Who Benefits from the Proposed Sugar Bailout?

Michael Teague  |

In a political-economic climate in which it has become acceptable to speak casually of applying spending cuts to vital elements of the country’s wellbeing such as Medicare and national security, the USDA is apparently leaning towards a purchase of 400,000 tons of sugar, with the purpose of saving American sugar producers from defaulting on $862 million in loans they received from the government last year.

Sugar producers, such as American Crystal Sugar Co., Alico Inc. (ALCO), Imperial Sugar Company, and Amalgamated Sugar Co. find themselves in a tough spot at the moment due to the fact that record crops of both sugar cane and sugar beet have sent domestic prices down about 18 percent since the loans were originally distributed.  The USDA would intervene, according to a provision in the 2008 farm bill, in order to prop up domestic sugar prices, but would still be taking a loss of $80 million in the process.

Critics call this in no uncertain terms a bailout, especially seeing as sugar producers, unlike almost any other industry in the country, have benefited not only from government subsidies (since roughly the 1934 sugar act), but also from extremely strict controls on sugar imports that already keep prices in the U.S. artificially much higher than prices abroad.

The Coalition for Sugar Reform represents a vast array of organizations, companies, and other industry groups who are opposed to the subsidy, and was central to an effort last June to pass an amendment in the senate that would have federal aid to sugar growers, as well as the additional perks of import restrictions and marketing quotas, phased out by 2015.  The amendment was defeated by a vote of 50-46, but represented the most organized opposition to the subsidy yet to be seen.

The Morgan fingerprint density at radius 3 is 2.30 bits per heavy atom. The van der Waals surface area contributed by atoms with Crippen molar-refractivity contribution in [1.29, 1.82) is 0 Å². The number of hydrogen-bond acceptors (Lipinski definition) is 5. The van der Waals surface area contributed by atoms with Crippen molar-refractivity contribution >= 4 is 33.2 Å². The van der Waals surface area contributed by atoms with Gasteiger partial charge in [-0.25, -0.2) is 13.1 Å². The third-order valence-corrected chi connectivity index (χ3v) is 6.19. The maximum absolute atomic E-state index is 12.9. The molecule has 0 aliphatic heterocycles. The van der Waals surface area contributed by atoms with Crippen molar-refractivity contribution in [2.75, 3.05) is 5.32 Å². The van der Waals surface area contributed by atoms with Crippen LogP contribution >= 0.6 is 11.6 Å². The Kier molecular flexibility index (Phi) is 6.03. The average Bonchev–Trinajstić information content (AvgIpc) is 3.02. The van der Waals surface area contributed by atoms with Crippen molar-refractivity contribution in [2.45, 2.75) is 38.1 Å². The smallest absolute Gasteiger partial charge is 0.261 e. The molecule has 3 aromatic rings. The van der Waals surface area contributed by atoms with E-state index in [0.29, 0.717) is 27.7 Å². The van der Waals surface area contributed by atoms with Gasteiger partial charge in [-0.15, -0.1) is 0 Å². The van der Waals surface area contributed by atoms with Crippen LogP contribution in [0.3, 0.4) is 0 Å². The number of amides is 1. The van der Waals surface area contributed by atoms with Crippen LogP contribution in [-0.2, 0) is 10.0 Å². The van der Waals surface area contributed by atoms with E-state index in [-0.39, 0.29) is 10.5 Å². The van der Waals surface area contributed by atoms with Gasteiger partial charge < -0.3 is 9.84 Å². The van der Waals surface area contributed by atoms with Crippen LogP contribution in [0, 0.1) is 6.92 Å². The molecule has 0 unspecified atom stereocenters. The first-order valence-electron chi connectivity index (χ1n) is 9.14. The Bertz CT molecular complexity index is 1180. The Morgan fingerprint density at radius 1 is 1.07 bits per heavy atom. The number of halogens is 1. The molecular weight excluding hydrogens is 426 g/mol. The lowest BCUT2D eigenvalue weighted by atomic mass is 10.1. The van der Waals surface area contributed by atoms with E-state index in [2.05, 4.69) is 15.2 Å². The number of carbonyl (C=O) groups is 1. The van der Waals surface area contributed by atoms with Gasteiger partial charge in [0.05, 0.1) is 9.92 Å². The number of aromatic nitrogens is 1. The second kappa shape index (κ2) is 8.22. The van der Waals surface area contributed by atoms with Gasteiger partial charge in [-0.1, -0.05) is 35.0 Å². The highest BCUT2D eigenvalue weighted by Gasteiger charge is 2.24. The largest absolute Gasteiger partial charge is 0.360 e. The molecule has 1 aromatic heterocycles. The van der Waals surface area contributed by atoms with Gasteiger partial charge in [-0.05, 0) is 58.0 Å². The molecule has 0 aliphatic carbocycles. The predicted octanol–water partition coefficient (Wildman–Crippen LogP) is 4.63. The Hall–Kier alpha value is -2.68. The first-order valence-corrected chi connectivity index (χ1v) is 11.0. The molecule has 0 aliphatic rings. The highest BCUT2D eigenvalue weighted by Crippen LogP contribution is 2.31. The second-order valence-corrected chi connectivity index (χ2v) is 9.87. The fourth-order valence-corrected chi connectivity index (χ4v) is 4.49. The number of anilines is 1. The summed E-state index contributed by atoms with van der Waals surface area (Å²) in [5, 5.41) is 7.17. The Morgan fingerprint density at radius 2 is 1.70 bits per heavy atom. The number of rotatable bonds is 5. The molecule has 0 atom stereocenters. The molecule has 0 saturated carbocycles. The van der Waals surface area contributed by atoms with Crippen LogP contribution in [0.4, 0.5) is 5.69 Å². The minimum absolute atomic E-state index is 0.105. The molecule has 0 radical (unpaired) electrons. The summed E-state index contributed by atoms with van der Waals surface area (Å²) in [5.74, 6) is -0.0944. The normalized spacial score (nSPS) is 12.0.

The coalition’s argument is that the sugar industry, with about 142,000 employees, is disproportionately advantaged by government largesse, while consumers and the vast array of companies who use sugar in their products are stuck with higher prices.  Naturally, candy companies have been very vocal in this struggle: Mars Inc., Nestle (NSRGY)

, and the Hershey Company (HSY).

But a look at the list of members of the Coalition for Sugar Reform should give an idea of just how many businesses rely on sugar, and how broad an increase in food-related prices might be incurred by the USDA’s proposed 400,000 ton purchase: the American Beverage Association, the Grocery Manufacturer’s Association, the American Baker’s Association, the International Dairy Foods Association, the Peanut and Tree Processors Association, the Snack Food Association, the U.S. Chamber of Commerce…(a full list can be found here).  The larger companies under the coalition’s umbrella include

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General Mills (GIS), Tootsie Roll Industries Inc. (TR), and Conagra Foods (CAG), to mention only a few.

To add insult to injury, the USDA will not even say which companies have received loans, nor how many, though you might be able to make an educated guess based on the most politically active sugar producers.

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